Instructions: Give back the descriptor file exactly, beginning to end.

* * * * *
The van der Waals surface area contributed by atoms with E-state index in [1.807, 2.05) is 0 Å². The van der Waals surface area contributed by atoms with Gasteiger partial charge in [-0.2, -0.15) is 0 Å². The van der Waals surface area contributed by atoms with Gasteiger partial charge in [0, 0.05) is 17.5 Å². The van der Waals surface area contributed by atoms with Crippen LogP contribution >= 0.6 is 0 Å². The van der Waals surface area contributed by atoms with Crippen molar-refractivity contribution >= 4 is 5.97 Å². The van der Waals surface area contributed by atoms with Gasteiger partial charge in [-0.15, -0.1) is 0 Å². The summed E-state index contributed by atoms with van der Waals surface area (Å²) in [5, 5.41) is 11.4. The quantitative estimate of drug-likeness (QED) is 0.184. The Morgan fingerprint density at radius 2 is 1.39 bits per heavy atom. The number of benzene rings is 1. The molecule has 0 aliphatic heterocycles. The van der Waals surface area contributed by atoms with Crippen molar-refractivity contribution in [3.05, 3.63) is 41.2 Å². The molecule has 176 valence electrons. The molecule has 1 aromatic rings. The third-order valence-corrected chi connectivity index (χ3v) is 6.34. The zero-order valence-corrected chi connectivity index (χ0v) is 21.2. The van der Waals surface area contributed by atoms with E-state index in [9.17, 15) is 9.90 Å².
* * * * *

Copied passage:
The van der Waals surface area contributed by atoms with E-state index in [1.807, 2.05) is 0 Å². The van der Waals surface area contributed by atoms with Gasteiger partial charge in [-0.2, -0.15) is 0 Å². The van der Waals surface area contributed by atoms with Gasteiger partial charge in [0, 0.05) is 17.5 Å². The van der Waals surface area contributed by atoms with Crippen LogP contribution >= 0.6 is 0 Å². The van der Waals surface area contributed by atoms with Crippen molar-refractivity contribution >= 4 is 5.97 Å². The van der Waals surface area contributed by atoms with Gasteiger partial charge in [-0.15, -0.1) is 0 Å². The summed E-state index contributed by atoms with van der Waals surface area (Å²) in [5, 5.41) is 11.4. The quantitative estimate of drug-likeness (QED) is 0.184. The Morgan fingerprint density at radius 2 is 1.39 bits per heavy atom. The number of benzene rings is 1. The molecule has 0 aliphatic heterocycles. The van der Waals surface area contributed by atoms with Crippen molar-refractivity contribution in [3.05, 3.63) is 41.2 Å². The molecule has 176 valence electrons. The molecule has 1 aromatic rings. The third-order valence-corrected chi connectivity index (χ3v) is 6.34. The zero-order valence-corrected chi connectivity index (χ0v) is 21.2. The van der Waals surface area contributed by atoms with E-state index in [9.17, 15) is 9.90 Å².